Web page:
Climate Change and Conflict By Anuradha Nagaraj  |  23 February, 2022

Climate Migration Fuels Conflicts in Bay of Bengal Region

Image: Flooding in Dkaha 2020 - Sk Hasan Ali/Shutterstock

This article was first published on 15 February 2022 by Thomson Reuters Foundation and is reproduced with permission.

Climate change pressures are pushing people from their homes and exacerbating tensions over control of valuable but shrinking natural resources like land, water and minerals, says new report

Military and civil conflicts could intensify along the Bay of Bengal coastline, fuelled by climate change-linked migration, land loss and displacement, researchers said on Tuesday.

The area is seeing frequent extreme weather, which combined with its strategic, social and economic fault-lines, makes it "fertile ground" for social friction and violence, they warned.

A report, by think-tanks the Netherlands-based Clingendael Institute and India's Institute of Peace and Conflict Studies, said the region was already dotted with conflicts over resources, identity and growing migration flows.

"Climate change can widen socio-economic divides that in some cases can snowball into political instability and widen conflicts," said Angshuman Choudhury, one of the report authors.

"Migration is a key link in this chain of consequences... The so-called 'insider versus outsider' conflicts are increasing," he said, referring to tensions between those on the move and their host communities.

Disastrous floods, deadly heatwaves and devastating cyclones are taking a heavy toll in the Bay of Bengal region, which covers more than 2 million sq km (772,204 sq miles) - impacting Bangladesh and parts of Sri Lanka, Indonesia, Myanmar and India.

The report pointed to conflicts between social groups, communities and the state over control of valuable but shrinking natural resources like land, forests, water and minerals.

In Bangladesh, for example, there have been "periods of violence" between agricultural and shrimp farmers in the Khulna region over salinisation of water resources, the report noted.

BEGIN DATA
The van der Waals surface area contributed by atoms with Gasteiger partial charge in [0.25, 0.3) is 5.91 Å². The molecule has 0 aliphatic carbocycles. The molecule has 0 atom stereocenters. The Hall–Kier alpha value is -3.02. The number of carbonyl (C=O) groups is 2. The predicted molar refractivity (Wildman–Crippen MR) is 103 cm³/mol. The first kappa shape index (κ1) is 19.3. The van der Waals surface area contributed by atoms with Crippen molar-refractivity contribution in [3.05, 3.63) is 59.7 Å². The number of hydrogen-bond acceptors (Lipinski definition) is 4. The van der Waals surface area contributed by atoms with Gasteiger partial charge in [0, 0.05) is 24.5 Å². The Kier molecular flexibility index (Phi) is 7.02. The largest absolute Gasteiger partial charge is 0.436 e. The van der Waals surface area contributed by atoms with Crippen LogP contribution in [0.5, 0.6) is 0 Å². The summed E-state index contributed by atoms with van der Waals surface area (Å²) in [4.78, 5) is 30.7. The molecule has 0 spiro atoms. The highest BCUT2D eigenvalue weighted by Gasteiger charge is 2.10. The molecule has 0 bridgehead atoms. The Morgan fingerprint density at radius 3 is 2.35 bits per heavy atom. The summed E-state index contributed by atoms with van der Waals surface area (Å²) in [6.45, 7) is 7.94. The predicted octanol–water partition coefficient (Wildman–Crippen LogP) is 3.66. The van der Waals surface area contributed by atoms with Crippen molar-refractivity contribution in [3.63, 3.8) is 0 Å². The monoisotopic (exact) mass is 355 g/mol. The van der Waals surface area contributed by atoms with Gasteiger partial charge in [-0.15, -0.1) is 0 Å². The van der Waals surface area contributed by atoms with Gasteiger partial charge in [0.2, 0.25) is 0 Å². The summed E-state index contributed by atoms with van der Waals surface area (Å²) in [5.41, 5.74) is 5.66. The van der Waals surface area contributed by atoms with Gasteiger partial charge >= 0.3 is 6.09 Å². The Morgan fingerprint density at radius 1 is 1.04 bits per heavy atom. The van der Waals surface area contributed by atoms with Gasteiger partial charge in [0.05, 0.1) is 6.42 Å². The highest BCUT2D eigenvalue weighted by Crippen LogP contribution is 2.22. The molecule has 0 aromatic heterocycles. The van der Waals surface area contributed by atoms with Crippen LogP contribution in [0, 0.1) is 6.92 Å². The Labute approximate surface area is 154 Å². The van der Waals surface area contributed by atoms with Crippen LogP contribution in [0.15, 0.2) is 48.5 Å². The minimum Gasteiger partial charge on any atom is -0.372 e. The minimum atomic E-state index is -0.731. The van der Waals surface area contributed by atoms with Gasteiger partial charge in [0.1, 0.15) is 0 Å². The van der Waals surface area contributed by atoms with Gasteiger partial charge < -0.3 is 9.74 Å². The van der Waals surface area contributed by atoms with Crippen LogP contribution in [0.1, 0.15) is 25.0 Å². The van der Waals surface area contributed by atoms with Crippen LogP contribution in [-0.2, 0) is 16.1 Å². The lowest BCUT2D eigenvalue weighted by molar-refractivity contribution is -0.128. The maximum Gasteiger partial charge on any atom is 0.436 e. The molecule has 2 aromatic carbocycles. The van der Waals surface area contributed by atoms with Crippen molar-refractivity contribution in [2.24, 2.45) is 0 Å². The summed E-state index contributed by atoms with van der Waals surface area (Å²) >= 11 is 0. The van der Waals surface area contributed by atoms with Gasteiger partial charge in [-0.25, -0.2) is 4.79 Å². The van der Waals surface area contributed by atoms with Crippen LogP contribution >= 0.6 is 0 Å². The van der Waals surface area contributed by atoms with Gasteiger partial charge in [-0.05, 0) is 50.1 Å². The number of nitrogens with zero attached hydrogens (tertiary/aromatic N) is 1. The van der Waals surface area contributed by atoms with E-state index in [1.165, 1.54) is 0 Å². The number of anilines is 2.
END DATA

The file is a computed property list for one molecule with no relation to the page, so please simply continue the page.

It also pointed to a dozen ethnic separatist movements triggered by conflict over resources in Northeast India.

The Bay of Bengal coast, home to a quarter of the world's population, is a perfect example of the fight over fast-disappearing land, report co-author Siddharth Anil Nair told a webinar.

Threat Multiplier

Pointing to porous international borders cutting across countries that are home to socio-culturally similar groups, the report flagged growing conflicts triggered by migration, identifying "climate-induced" movement as a key driver.

And in all five countries, internal migration from coastal belts to the hinterland could lead to uncontrolled urbanisation, giving rise to tensions and crime, it warned.

In India, anti-immigrant violence in northeast Assam state has been triggered by people moving across the India-Bangladesh border, while Bangladesh has seen local protests against Rohingya refugees from Myanmar.

Rising sea levels, in particular, could result in land and infrastructure loss in the future, besides altering the location and allocation of strategic military assets, researchers said.

Calling climate stresses both "risk" and "threat multipliers", the researchers said the phenomenon was also impacting the resilience of displaced communities.

Citing the example of Bhashan Char in Bangladesh, the report said higher seas, erosion and cyclones could severely impact the living conditions of Rohingya refugees on the island.

Climate pressures could also aggravate land depletion, dispossession and degradation, fuelling economic and social insecurity among agrarian communities and ethnic minorities, leading to new phases of violent conflict, the report added.

"Climate change increases the risk of various types of violence and human insecurity," said Florian Krampe, director of the climate change and risk programme at SIPRI, a Swedish institute dedicated to research into conflict and disarmament.

Peace-building and development are needed to deal with the problem, he said.

The report suggested a multi-pronged strategy to help at-risk populations cope - from creating awareness and supporting traditional adaptation strategies to encouraging grassroots leadership and building public-private partnerships.

It also called for the creation of a regional task force to create better early warning mechanisms and emergency response systems to protect affected groups.

Anuradha Nagaraj is a correspondent for Thomson Reuters Foundation News.